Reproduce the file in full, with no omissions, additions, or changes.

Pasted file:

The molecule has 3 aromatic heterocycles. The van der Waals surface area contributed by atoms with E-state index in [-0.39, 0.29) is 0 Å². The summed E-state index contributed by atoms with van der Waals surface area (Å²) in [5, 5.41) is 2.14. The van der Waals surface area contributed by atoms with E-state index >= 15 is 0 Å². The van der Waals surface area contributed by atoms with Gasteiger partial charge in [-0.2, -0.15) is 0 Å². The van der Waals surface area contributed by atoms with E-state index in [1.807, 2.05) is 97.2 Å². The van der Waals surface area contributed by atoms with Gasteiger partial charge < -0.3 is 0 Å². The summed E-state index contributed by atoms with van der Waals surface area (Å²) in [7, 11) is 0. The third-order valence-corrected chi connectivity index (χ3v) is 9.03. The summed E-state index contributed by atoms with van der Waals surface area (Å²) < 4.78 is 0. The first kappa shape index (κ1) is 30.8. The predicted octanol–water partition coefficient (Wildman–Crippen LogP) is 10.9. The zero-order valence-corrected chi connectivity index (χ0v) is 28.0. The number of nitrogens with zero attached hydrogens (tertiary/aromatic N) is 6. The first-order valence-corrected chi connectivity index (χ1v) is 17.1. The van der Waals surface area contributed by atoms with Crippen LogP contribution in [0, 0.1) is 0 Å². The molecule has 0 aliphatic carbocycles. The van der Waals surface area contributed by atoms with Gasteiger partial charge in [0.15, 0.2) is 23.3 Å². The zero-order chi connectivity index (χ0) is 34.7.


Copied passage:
The molecule has 3 aromatic heterocycles. The van der Waals surface area contributed by atoms with E-state index in [-0.39, 0.29) is 0 Å². The summed E-state index contributed by atoms with van der Waals surface area (Å²) in [5, 5.41) is 2.14. The van der Waals surface area contributed by atoms with E-state index >= 15 is 0 Å². The van der Waals surface area contributed by atoms with Gasteiger partial charge in [-0.2, -0.15) is 0 Å². The van der Waals surface area contributed by atoms with E-state index in [1.807, 2.05) is 97.2 Å². The van der Waals surface area contributed by atoms with Gasteiger partial charge < -0.3 is 0 Å². The summed E-state index contributed by atoms with van der Waals surface area (Å²) in [7, 11) is 0. The third-order valence-corrected chi connectivity index (χ3v) is 9.03. The summed E-state index contributed by atoms with van der Waals surface area (Å²) < 4.78 is 0. The first kappa shape index (κ1) is 30.8. The predicted octanol–water partition coefficient (Wildman–Crippen LogP) is 10.9. The zero-order valence-corrected chi connectivity index (χ0v) is 28.0. The number of nitrogens with zero attached hydrogens (tertiary/aromatic N) is 6. The first-order valence-corrected chi connectivity index (χ1v) is 17.1. The van der Waals surface area contributed by atoms with Crippen LogP contribution in [0, 0.1) is 0 Å². The molecule has 0 aliphatic carbocycles. The van der Waals surface area contributed by atoms with Gasteiger partial charge in [0.15, 0.2) is 23.3 Å². The zero-order chi connectivity index (χ0) is 34.7.